Gauging the level of chronic kidney disease self-management behaviours of patients in a general practice

Wembenyui, Colette Funyui, Bonner, Ann, & Douglas, Clint (2016) Gauging the level of chronic kidney disease self-management behaviours of patients in a general practice. In 44th Renal Society of Australasia Annual Conference, 20-22 June 2016, Gold Coast, Qld. (Unpublished)

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  • Chronic kidney disease (CKD) is a debilitating disease and people with CKD bear the primary responsibility for its day-to-day management. In order to effectively self-manage, these individuals need skill training and education. However, only one CKD specific validated instrument has been identified in literature.


  • To measure levels of CKD self-management in patients attending a General Practice.


  • A cross-section of 78 adults with CKD stages 1– 4, recruited from a General Practice during 2015 completed the CKD self-management instrument (32 items; maximum score = 128). Additional data collected included demographic and renal characteristics.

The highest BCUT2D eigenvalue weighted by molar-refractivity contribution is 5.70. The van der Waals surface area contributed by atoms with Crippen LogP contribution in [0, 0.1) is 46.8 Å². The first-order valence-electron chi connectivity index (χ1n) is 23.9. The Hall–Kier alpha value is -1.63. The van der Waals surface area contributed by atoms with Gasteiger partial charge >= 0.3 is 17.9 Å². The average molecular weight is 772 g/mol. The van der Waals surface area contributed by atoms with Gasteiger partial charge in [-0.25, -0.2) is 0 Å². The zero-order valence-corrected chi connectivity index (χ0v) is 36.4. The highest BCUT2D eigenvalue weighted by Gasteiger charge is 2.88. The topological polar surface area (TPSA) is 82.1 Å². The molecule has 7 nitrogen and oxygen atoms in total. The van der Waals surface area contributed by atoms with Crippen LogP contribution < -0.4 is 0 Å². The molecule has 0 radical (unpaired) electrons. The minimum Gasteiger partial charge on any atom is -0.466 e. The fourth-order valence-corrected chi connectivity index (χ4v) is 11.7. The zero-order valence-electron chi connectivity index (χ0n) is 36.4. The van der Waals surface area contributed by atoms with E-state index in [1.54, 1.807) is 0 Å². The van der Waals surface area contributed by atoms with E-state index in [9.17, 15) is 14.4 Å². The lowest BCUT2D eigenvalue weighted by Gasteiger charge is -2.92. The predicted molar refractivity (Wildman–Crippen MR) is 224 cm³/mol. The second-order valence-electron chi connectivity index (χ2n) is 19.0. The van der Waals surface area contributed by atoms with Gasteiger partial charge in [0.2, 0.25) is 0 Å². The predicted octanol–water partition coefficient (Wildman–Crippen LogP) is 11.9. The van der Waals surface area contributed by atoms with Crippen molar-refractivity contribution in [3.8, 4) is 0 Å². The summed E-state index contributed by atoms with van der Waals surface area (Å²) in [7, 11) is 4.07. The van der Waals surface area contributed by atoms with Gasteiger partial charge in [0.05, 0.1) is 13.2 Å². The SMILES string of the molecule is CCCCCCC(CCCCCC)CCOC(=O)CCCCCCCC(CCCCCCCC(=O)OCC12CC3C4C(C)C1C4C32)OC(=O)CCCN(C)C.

• Participants’ mean age was 67 (ranging from 31 to 88) years and 51.3% were males. Most of the participants had CKD stages 3a and 3b (65.4%). The majority of participants had completed high school (42.3%) and most were retired (64.1%). Self-management scores ranged from 51 to 125 (51 ± 125). Mean self-management scores were high across all CKD stages, with a large range of scores in the different stages. People with CKD stage 3B had the highest mean score (92.4 ± 16.9) while those with CKD stage 1, had the lowest (87.7 ± 22.9). Self-management scores were slightly higher in males (91.7 ± 17.8) than in females (90.9 ± 17.2).


  • Regardless of CKD stage, people are required to engage in self-management behaviours. This instrument could be used in Australia to identify those in need of education to enhance self-management, and whether self-management behaviours are sustained.

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ID Code: 96416
Item Type: Conference Item (Presentation)
Refereed: No
Keywords: Chronic Kidney Disease, Self-management, General Practice
Subjects: Australian and New Zealand Standard Research Classification > MEDICAL AND HEALTH SCIENCES (110000) > NURSING (111000)
Divisions: Current > QUT Faculties and Divisions > Faculty of Health
Current > Institutes > Institute of Health and Biomedical Innovation
Current > Schools > School of Nursing
Copyright Owner: Copyright 2016 The Author(s)
Deposited On: 30 Jun 2016 06:05
Last Modified: 30 Jun 2016 06:05

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